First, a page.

We went down to the tracks to prove the stories wrong. Not that anyone really believed them, because the people to start the stories were all the kinds of people you didn’t listen to. Laborers, drifters, foreigners. But even those were so long ago, you just couldn’t trust it.
Or maybe we went down to the tracks because no one would look for us there. It was a pretty good bet they would, if they tried, but they didn’t, and that was good enough.
The story went like this: back in the mists of time, when your granddaddy had to walk to school through the snow for five miles, uphill both ways, there was a girl. It always starts with a girl, because girls are trouble. Anyway, she was the daughter of the mayor, and she was beautiful. One of the men contracted to work on the railroad fell in love with her. Probably all of them did, if they saw her at least.
Beauty can turn your head, and if you’re not careful, it’ll turn it all the way around. If you’re not careful, it’ll break your neck.
So of course, being the mayor’s daughter, she shouldn’t have fallen for some dirty, sweaty guy who spent all day swinging a sledge hammer, but on the other hand, that guy definitely had better muscles than whatever pansy type guy her dad had picked out for her. He had something, anyway, because she fell in love with him too.
They started to meet. Late at night, when her father was asleep, the girl would sneak out her window, climb down the trellis, and run off to the edges of the camp, where the railroad men slept. They’d walk under the moonlight and cuddle by the unfinished tracks, away from the campfires, where no one would find them.
You can’t go sneaking off every night without someone noticing, though, and maybe her legit boyfriend came to throw stones at her window some night and caught her sneaking back in or something, because he caught on to their game. The pansy guy followed her one night to see what she was up to and who she was meeting.
Naturally, he was kind of pissed off, and even someone who doesn’t spend all day hitting railroad spikes with a giant hammer can do some damage if he brings a knife. Which he did. He knows he won’t do that well if he tries to approach in the light, from the front, so he pulls a real weasel move and sneaks up on the couple.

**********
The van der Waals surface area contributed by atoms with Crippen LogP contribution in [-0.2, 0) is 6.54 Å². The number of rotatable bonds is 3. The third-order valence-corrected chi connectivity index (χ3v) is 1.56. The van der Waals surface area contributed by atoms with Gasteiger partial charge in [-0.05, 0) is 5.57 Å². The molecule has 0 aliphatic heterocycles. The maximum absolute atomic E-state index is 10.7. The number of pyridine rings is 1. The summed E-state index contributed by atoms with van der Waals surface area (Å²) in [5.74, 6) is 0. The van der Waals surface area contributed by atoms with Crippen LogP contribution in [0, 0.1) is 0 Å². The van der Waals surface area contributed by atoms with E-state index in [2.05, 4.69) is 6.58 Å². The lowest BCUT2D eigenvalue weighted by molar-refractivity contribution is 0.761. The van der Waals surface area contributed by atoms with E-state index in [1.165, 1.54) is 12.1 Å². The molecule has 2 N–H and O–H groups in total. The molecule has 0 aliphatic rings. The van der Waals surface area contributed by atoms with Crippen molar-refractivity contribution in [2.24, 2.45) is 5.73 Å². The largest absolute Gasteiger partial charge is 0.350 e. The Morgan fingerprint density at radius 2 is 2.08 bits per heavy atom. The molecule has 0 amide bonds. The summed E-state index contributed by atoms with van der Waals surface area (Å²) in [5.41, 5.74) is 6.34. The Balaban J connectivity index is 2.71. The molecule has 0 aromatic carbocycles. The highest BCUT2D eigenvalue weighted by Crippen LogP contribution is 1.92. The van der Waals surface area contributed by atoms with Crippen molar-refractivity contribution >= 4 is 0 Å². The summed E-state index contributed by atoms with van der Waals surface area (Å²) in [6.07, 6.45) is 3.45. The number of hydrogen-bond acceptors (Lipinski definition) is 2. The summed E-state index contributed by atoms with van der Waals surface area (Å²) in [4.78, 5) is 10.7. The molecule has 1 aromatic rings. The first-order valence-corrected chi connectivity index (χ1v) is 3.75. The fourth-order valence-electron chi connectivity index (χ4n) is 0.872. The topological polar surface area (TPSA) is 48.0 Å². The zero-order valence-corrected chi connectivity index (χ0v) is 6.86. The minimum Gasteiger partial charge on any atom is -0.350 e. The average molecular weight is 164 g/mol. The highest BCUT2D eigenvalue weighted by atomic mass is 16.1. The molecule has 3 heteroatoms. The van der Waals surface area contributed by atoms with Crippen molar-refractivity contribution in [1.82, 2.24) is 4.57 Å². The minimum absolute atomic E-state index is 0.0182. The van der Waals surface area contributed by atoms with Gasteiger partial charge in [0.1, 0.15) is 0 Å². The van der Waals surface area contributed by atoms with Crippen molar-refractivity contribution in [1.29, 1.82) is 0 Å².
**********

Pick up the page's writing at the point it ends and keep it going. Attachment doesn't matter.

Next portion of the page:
But you see, it’s dark, way too far from the town and the camp for him to see much more than their shapes. Still, he’s pretty sure he can pick out the big shadow from the little one, and he lunges for it, stabbing over and over and over until he’s sure the guy must be dead.
Well, he’s got to be, because there isn’t any noise. Then he realizes that there should be noise. His girlfriend should be screaming. She isn’t. No one is. So he pulls out a book of matches, lights one, and sees that he’s gone and killed them both.
Anyway, so people sometimes say they see her ghost, walking back and forth over the tracks, crying for her dead lover.
We figured it was a stupid story. I mean, for starters, how come it’s just her ghost that you see? Wouldn’t they both be there? And anyway, no one actually believes in ghosts. They might say they do, but they’re probably just lying. Or drunk.
Even though we stole Marcus’s mom’s shitty bottom-shelf vodka, and were very nearly drunk, we still didn’t believe in ghosts, so the guys who told stories in the pub were probably just liars. Whatever, you can’t trust old guys. They’re always spinning a yarn just to watch you fall for it so they can yell, “gotcha!”
“Man, this shit is going straight through me. I’m gonna go take a piss,” Marcus says, stumbling up and heading off toward the tree line.
“Watch out for dead chicks!” I yell after him.
He doesn’t say anything, but I imagine his free hand is flipping me off.